Hello. Back to reality. Have you ever fallen down this rabbit hole? Curriculum squirrels everywhere. But what is our practical purchasing tip for the red herring curriculum fallacy? Have a list of your specific needs for each subject and a plan to stay on track. Do you need a complete program, a simple written supplement, or topic-related hands-on project? Don't get distracted by clever and colorful packaging for things only tenuously related to your search. These eye-catching items can suck your budget dry without filling any of your curriculum needs. And let's just be honest: do you want your 7th grade boy to have a catapult? In the house. Even a small one. Let me tell you what a 7th grade boy can do with a catapult in the house. Two other children, pets, windows. Think twice before you go for that kit. Okay.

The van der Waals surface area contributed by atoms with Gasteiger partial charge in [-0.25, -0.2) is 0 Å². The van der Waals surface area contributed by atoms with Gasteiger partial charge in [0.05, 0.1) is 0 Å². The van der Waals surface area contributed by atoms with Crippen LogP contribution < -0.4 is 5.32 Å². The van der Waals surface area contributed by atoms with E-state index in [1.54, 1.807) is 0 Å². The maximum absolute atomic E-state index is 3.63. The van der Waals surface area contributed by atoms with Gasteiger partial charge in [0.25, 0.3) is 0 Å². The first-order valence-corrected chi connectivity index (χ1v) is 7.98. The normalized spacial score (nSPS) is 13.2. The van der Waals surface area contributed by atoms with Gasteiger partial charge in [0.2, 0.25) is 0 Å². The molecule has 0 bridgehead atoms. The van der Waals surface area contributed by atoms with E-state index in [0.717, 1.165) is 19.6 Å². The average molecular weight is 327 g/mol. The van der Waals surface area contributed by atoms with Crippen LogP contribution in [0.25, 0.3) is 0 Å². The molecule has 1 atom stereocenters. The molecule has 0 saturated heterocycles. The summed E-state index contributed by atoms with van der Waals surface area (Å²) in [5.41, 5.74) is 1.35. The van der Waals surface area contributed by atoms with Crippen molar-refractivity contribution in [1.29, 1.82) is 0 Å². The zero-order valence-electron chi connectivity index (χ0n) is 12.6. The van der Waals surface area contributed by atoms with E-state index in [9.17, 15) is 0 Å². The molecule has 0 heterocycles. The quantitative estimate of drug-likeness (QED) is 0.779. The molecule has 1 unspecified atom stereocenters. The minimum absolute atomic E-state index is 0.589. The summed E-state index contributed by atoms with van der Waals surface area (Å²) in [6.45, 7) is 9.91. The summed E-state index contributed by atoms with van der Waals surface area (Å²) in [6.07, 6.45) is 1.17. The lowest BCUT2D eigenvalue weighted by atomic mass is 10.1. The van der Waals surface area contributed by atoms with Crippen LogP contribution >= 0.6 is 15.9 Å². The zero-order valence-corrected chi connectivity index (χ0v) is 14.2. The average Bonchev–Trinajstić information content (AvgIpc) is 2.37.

Circular reasoning is our next fallacy. Curriculum fallacy: circular reasoning. You can't justify what you're buying if you're chasing your tail to justify it. It is an investment to buy this mega-sized, new expensive curriculum set because secondhand stuff is junk. And besides, I'll use it again and again on all my younger kids. Uh, huh? Did you hear yourself? Well, but the hardcover brand new fully-charged super unleaded version of a curriculum package must be the best deal because obviously you'll use it with your younger kids when they're old enough. Duh. Obviously. Right? Uh. Nervous giggle. Yeah, I mean, get it girl! Who wants to use secondhand curriculum anyway? Wait, what? But that's exactly what it will be when the younger ones get older; it'll be secondhand curriculum because you're already set up and dollars deep and you won't need or get to go shopping for anything new and you already bought the heavy duty version guaranteed to survive daily splashes of second breakfast, spilled cups of coffee—cold coffee—except that you lose the fun of picking out something new.